Use Remix and Tailwind to build a Hacker News clone

May 11, 2022

Chimezie Enyinnaya

Chimezie Enyinnaya
@ammezie

Introduction

Remix is a full-stack web framework that provides built-in features for creating a strong user experience that is fast and smooth. It is a React framework that provides APIs and conventions for server rendering, data loading, routing, and more. Tailwind is a popular CSS framework that streamlines building UI.

In this guide, we are going to dive into Remix by building a simple Hacker News clone that fetches and displays data available from the Hacker News API. Then, we will use Tailwind CSS to style our application. Once we finish building our application, we will deploy it on Koyeb using the platform's git-driven deployment.

Our application will benefit from native continuous-deployment because each time we push changes to our GitHub repository, a new build of our application will be automatically triggered and deployed on Koyeb.

Requirements

To successfully follow and complete this guide, you need:

  • A local development environment with Node.js 14 or greater and npm 7 or greater installed
  • A GitHub account to version and deploy your application code on Koyeb
  • A Koyeb account to deploy and run the application

Steps

To deploy the Hacker News application using Remix and Tailwind, you need to follow these steps:

  1. Create a new Remix application
  2. Add Tailwind CSS to the application
  3. Define the Remix application routes
  4. Build the components of our application
  5. Deploy the Remix app to Koyeb

Create a new Remix application

Let’s get started by creating a new Remix project. Open your terminal and run the following command:

npx create-remix@latest remix-hacker-news

npx allows us to execute npm packages binaries (create-remix in our case) without having to first install it.

When prompted, choose:

  • Just the basics
  • Remix App Server
  • JavaScript
  • Enter y when prompted to run npm install to install the npm dependencies.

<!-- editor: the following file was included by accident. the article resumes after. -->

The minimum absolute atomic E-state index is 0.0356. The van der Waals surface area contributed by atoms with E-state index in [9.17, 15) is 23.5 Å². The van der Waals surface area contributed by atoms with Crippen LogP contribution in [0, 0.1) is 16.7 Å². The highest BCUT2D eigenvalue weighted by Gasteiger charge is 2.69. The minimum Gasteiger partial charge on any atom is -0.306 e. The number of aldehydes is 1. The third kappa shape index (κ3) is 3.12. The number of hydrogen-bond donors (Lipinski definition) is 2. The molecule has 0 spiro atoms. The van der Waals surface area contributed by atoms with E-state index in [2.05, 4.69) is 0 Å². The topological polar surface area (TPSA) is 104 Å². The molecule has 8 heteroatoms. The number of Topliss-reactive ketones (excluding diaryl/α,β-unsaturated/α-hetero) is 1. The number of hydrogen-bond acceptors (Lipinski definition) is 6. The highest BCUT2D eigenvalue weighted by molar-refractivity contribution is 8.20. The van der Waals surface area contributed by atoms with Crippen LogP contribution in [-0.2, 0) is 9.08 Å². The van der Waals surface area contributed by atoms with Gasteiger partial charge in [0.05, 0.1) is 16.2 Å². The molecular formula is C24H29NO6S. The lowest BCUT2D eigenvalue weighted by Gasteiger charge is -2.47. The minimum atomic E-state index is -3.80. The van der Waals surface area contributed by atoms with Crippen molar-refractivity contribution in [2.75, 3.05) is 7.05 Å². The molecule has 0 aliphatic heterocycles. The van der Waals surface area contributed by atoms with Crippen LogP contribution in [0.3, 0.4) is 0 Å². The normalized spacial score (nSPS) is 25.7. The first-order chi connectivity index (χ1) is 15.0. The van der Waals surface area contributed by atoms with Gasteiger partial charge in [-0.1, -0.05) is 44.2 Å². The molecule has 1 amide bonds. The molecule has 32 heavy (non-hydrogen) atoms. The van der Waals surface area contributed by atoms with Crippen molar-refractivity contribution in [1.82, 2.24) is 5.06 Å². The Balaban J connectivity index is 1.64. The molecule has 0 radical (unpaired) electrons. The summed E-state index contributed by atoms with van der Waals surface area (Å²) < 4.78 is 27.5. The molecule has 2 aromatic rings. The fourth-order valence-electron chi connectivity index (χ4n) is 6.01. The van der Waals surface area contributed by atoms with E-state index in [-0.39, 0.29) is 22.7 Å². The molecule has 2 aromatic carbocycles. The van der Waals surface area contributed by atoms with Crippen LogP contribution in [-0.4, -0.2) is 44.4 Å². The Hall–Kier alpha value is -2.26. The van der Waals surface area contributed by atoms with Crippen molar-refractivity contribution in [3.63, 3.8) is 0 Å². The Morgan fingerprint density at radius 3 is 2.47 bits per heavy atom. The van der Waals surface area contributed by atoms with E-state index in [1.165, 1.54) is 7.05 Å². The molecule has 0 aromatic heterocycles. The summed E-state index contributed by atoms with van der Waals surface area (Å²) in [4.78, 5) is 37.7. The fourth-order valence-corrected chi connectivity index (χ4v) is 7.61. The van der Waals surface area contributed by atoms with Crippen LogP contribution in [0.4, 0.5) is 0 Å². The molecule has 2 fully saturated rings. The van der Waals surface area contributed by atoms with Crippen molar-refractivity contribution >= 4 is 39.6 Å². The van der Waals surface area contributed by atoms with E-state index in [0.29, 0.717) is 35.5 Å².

Once that’s done, you can move into the project directory and start the app:

cd remix-hacker-news npm run dev

The app should be running on localhost:3000. We are going to leave it running as we continue to build the app.

Add Tailwind CSS to the application

For styling the app, we will be using Tailwind CSS. Install and set up Tailwind at the root of our project's directory by running:

npm install -D tailwindcss postcss autoprefixer concurrently

In addition to Tailwind and its peer dependencies, we are also installing:

  • postcss: for transforming styles with JS plugins.
  • autoprefixer: for automatically applying vendor prefixes to CSS.
  • concurrently: for running multiple commands concurrently.

Next, run the init command to create tailwind.config.js:

npx tailwindcss init -p

Using -p (short for --postcss) flag instruct Tailwind CSS to initialize a postcss.config.js file in addition to the tailwind.config.js file.

Next, we need to make use of Tailwind directives in our CSS file. Directives are custom Tailwind-specific at-rules that offer special functionalities for Tailwind CSS projects.

Create a styles folder in the root of the project and inside it create an app.css file and add the snippet below in it:

/* styles/app.css */ @tailwind base; @tailwind components; @tailwind utilities;

Since Tailwind scans our HTML, JavaScript components, and any other template files for class names, then generates all of the corresponding CSS for those styles, we need to configure our template paths so that Tailwind can generate all the CSS we need. We can do that by updating the content section of tailwind.config.js:

// tailwind.config.js module.exports = { content: ["./app/**/*.{js,ts,jsx,tsx}"], theme: { extend: {}, }, plugins: [], }

We need to add a new command to our application to successfully compile the CSS. Update the scripts section in your package.json file to build both the development and production CSS with the following commands:

// package.json "scripts": { "build": "npm run build:css && remix build", "build:css": "tailwindcss -m -i ./styles/app.css -o app/styles/app.css", "dev": "concurrently \"npm run dev:css\" \"remix dev\"", "dev:css": "tailwindcss -w -i ./styles/app.css -o app/styles/app.css", "postinstall": "remix setup node", "start": "remix-serve build" }

Now, when we run npm run dev, Tailwind CSS will be compiled and saved inside app/styles/app.css.

Also in package.json, make sure to specify the version of Remix you are using:

"name": "remix-template-remix-js", "version": "1.0.0", "private": true, "description": "", "license": "", "sideEffects": false, ...